long story short, i waited another ten weeks in order to bring "Kimchi" home. originally, i was going to name her Pineapple, but my secretary really insisted on "Kimchi," and the name stuck. Please say hello to Kimchi, my twelve and a half week old female Yorkie. I have included a couple photos and a couple of videos of her. Please excuse my commentary in one of the videos.
P.S. my dog doesn't bond that closely to me. I've had her for about two weeks when my secretary decided to come visit me, and in about two days, kimchi loves her more than she loves me. maybe its because I'm stern with Kimchi, and my secretary spoils her with affection.
Something to look forward to in the future for John's Kimchi's expansion.
It is official, John's Kimchi will be offering kimchi fried rice at participating markets.
Please see sample photo of what I cooked for my secretary and I this morning.
-The Kimchi Whisperer-
It has been a while since I have updated my blog because I have been super busy, but I have finally carved out a bit of time tonight to do so.
I grossed a total of $332 on my first outing, which is pretty good, though not as much as I had hoped, but a five-hour window is not a lot of time to work with.
Yesterday, I literally grinded for seventeen hours, up until 2:00am my time, and I needed to be up at 6:00am, but I knew I needed some sleep, because it was going to be an unprecedented day for me. Even still, I was not caught up to where I needed to be in preparation for the market.
Let me tell you, I haven't had a day off in over a month. When I am done spending time in the kitchen working on making kimchi, I go home and there is more strategic work to accomplish. There always seems to be something to do with my business, and its never-ending. I am not really complaining, just sharing what a life of a bOss is really like, and because I signed up for this.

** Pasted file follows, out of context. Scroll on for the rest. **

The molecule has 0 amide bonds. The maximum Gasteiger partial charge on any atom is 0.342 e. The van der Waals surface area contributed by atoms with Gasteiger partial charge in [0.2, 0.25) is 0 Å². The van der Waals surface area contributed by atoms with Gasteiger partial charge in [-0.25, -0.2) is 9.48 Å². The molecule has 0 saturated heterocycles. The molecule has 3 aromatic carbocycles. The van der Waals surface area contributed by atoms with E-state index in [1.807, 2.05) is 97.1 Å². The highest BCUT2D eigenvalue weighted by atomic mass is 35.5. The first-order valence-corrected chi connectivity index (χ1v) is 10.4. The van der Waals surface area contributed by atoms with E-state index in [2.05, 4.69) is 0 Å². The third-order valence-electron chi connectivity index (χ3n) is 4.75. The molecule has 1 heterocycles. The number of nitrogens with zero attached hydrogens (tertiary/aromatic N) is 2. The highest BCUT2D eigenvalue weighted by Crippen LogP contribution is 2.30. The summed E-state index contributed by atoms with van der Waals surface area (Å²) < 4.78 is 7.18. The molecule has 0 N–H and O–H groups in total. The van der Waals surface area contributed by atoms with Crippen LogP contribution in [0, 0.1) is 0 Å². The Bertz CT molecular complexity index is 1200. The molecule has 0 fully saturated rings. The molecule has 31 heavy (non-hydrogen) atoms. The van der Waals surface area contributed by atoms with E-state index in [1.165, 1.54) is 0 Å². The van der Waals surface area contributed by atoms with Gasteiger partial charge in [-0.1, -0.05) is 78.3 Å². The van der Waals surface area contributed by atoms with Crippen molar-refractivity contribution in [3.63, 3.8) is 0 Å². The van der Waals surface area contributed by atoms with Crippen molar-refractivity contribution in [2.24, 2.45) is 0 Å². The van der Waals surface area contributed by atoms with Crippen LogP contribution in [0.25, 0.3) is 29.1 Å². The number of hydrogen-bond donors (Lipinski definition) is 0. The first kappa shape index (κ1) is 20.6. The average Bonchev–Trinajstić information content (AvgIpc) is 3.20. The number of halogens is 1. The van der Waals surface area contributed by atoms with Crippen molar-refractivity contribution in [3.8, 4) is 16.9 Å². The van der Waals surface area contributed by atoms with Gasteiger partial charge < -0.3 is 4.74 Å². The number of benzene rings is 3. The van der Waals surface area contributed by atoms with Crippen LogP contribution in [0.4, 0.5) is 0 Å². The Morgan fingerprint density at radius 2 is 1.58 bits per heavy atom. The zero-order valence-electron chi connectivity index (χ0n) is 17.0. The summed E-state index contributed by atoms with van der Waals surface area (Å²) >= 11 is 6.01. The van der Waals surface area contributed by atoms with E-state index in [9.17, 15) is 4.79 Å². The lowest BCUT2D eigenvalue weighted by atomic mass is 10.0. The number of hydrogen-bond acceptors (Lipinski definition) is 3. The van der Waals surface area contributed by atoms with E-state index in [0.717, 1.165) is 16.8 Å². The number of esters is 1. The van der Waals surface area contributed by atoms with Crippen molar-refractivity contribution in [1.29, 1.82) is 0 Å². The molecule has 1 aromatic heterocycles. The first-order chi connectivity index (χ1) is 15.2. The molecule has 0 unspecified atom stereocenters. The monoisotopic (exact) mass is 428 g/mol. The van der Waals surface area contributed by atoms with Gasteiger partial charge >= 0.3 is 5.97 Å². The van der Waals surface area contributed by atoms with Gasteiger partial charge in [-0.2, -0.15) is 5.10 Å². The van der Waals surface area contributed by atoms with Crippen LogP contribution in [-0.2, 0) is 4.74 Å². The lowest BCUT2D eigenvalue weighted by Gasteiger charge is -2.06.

Okay, so I showed up at the market to setup a lot later than I wanted to - again, due to a lack of time. And I showed up like a complete lost puppy. I didn't even know how to set up my canopy, and I bought new and left it in the bag because I didn't want to mess with that hot mess, and because I just merely did not have the time. Luckily for me, the neighbor to my left was a lady with a lot of experience with these types of markets.
So as I was struggling to figure out how to set up my canopy, and stressing out because I was running out of time, she comes over and helps me set it up. Then the guy to my right shows up and lends a helping hand. And I am thinking to myself, is there hope for humanity? I was very grateful to say the least.
So then things get under way, and its hitting about 10:30, and still no sales. And I'm like, great! Then a few people start to trickle in, and I sell a few jars by 12:00pm, and I'm thinking, at this rate, I won't even be able to pay my market fee. so I kind of sat there and thought to myself, maybe this whole stupid idea wasn't going to work, anyways. Maybe all that time you spent in the kitchen, and an innumerable amount of time spent strategizing for your business was a waste of time? Are you stupid, John? Did you really think this would work?
So i was pretty depressed. I had only made like $80 up until 12:30pm, already halfway through the market event. Then, the market started to pick up. I started having a lot more curious glances, so I would always ask, would you like to taste a sample? And as it turns out, if I had not entreated the people that passed by whom would have not tried my kimchi to begin with, I would have lost out on a lot of sales. Those that stop to try my kimchi, most ended up purchasing my product, which was like a 65% conversation rate, and I was having so much fun!
Also, the guy to my right, his name is Anthony, and he's Vietnamese - he sells macaroons. His partner shows up a bit later, and she is a girl I used to work with at the Veterans Affair hospital. Such a small world. So we all started chatting, and I made some new friends.
Ohhhhhhh, and I was not going to accept credit card payments, even though I signed up for Square and all that good stuff. I just read so many horror stories that I just did not want to use them, even though I already paid $50 for their payment processor. So, one customer came up to me and just kind of stood there, and I was like, would you like to try a sample? And he was like, no, I just want to buy a jar. And he asked if I accepted credit, and I responded no - lost my first sale. The neighbor to my left, she likes to listen into my conversations and interactions, asked me if I had the Square credit card reader, and I responded, I do, actually, but I do not use them. And she insisted I use them. She mentioned that she had an extra card reader. So she talked me into using Square, and it accounted for 33% percent of my sales.